• 16. INNOVATIVE MANUFACTURING KIRBY DALEY Foreman IN BATHURST, NEW BRUNSWICK Electrical and The strong dollar, combined Instrumentation Dept. with an extended manufacturing Bathurst Mill recession, has created capacity management challenges for ANNE HECKBERT Personnel Clerk Smurfit-Stone’s containerboard Bathurst Mill mills. Since the 1998 merger of Jefferson Smurfit Corporation and Stone Container Corporation, and the subsequent 2000 acquisition of St. Laurent Paperboard, We purchased a rotogravure press for our Another way Smurfit-Stone reaches out to customers DI-NA-CAL® heat transfer label operations to add is through our recently expanded and enhanced web site. production capacity and improve turnaround time At www.smurfit-stone.com, visitors can click on direct for our customers. DI-NA-CAL® also introduced label links to our extensive collection of packaging resources. design technology that virtually eliminates product The site helps customers find solutions and information counterfeiting. In 2001, we acquired a multiwall bag on packaging options that they may not have considered. packaging operation in Eastman, Georgia. The plant integrated quickly within the Smurfit-Stone system and M A N U F AC T U R I N G P R O C E S S E S expanded our geographic reach. In the second half of Just as CustomerONE is bringing a unified mindset TM 2001, we extended our flexible packaging capabilities to our sales and marketing efforts, it is fostering creative with the addition of the Toronto plastic bag manufac- thinking in our operating decisions. turing facility of A.T. Plastics, which manufactures The strategic shift in our containerboard mill system plastic sacks and coextruded performance films. from a traditional volume orientation to one which We have renewed our focus on sales and marketing focuses on overall machine efficiency and lower produc- to promote Smurfit-Stone’s full complement of packaging tion costs is helping meet the challenge of managing sub- solutions capabilities, generate new sales leads, and stantial downtime brought about by the weak economy. cultivate cross-selling opportunities. One example of Our downtime strategy has proven effective on a system- cross-selling is the cooperative effort among the corru- wide basis. This was especially true when energy costs gated container division’s pre-print and display group spiked up and made a particular paper machine too operations and consumer packaging’s Lithoflute group TM expensive to operate. That machine was quickly shut that has created our Fluted High Graphics team. This down and production shifted to a more cost-effective team specializes in innovative packaging and promotion machine in the system. solutions that use advanced graphics and printing We use sophisticated supply chain management tools techniques. to improve efficiency. Our supply chain is improving the entire scope of mill product manufacturing, including coordinated internal and external containerboard orders, raw material procurement and delivery, and finished product distribution. PAG E N O . 2001 S M U R F I T- S T O N E 12 A N N UA L R E P O R T C O N TA I N E R C O R P O R AT I O N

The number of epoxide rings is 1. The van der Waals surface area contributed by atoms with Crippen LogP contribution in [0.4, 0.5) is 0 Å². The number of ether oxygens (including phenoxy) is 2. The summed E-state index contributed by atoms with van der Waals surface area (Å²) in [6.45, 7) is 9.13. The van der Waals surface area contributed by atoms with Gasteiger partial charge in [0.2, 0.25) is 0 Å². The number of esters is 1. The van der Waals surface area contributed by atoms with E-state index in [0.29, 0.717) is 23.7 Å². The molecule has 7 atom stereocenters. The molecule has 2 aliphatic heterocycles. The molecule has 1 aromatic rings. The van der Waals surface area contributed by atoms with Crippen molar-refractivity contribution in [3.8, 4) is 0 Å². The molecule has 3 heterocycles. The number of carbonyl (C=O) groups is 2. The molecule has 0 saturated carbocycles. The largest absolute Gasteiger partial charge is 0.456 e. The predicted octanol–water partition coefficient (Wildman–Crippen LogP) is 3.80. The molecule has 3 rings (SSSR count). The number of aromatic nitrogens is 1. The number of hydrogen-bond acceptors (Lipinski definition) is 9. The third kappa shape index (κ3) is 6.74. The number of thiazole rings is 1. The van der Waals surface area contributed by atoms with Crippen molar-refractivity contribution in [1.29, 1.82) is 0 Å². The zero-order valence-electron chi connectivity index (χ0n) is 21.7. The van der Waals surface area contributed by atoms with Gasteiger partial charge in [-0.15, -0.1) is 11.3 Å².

• 17. Smurfit-Stone has been committed to producing containerboard to orders, rather than building inventory. Our Bathurst, New Brunswick, mill has been among ALBAN ST. PIERRE Technical Assistant our most innovative in dealing Utility Group with the challenges of market Bathurst Mill BRYAN SCOTT constraints and achieving overall Mechanical Foreman machine efficiency. Bathurst Mill We constantly evaluate our manufacturing processes. F I S CA L S T R U C T U R E For example, the Bathurst and Matane mills revised We are targeting reductions in selling, general and the method of scheduling machine downtime for administrative expenses as a percentage of sales through maintenance from typical 12-hour blocks to variable streamlining processes and creating greater efficiencies periods based on how long it takes to complete the without sacrificing effectiveness or inhibiting growth task. The conventional approach often delayed standard initiatives. We are investing in technology to improve maintenance items because they couldn’t be completed internal and external transaction processes. Besides in the time allotted. Now we plan for 36 to 48 hours delivering savings, the process concentrates on putting of downtime to minimize the maintenance carryover. resources to use in ways that affirm Smurfit-Stone’s As a result, machines come back on line more efficiently, market leadership position and generates profitable manufacturing quality is more consistent, and more of growth as the market improves. the maintenance is completed by our employees rather The budget process is another tool we are using than contract labor. to align the strengths of the expanded Smurfit-Stone Being the world’s largest paper recycler gives system. We are moving toward a business improvement Smurfit-Stone the advantage of a guaranteed recycled process directly related to value creation by more quickly fiber supply for our mills. Similarly, a large proportion recognizing target variances, potential pricing deteriora- of the linerboard we manufacture is converted in our tion, and opportunities to manage controllable costs. own corrugated container plants. Our goal is to be Smurfit-Stone brings together the legacies of a number the supplier of choice for the sizable independent of companies and cultures. Through the principles of corrugated container market. We supply independents CustomerONE we are creating a common culture in TM about 2 million tons of product each year. Our board which everyone is treated like a customer, we are respon- sales group is adding value for those customers by sive to opportunities, and we embrace new and better providing consulting and technical advice through a ways of doing business. newly formed technical group in West Point, Virginia. S M U R F I T- S T O N E 2001 PAG E N O . 13 C O N TA I N E R A N N UA L R E P O R T C O R P O R AT I O N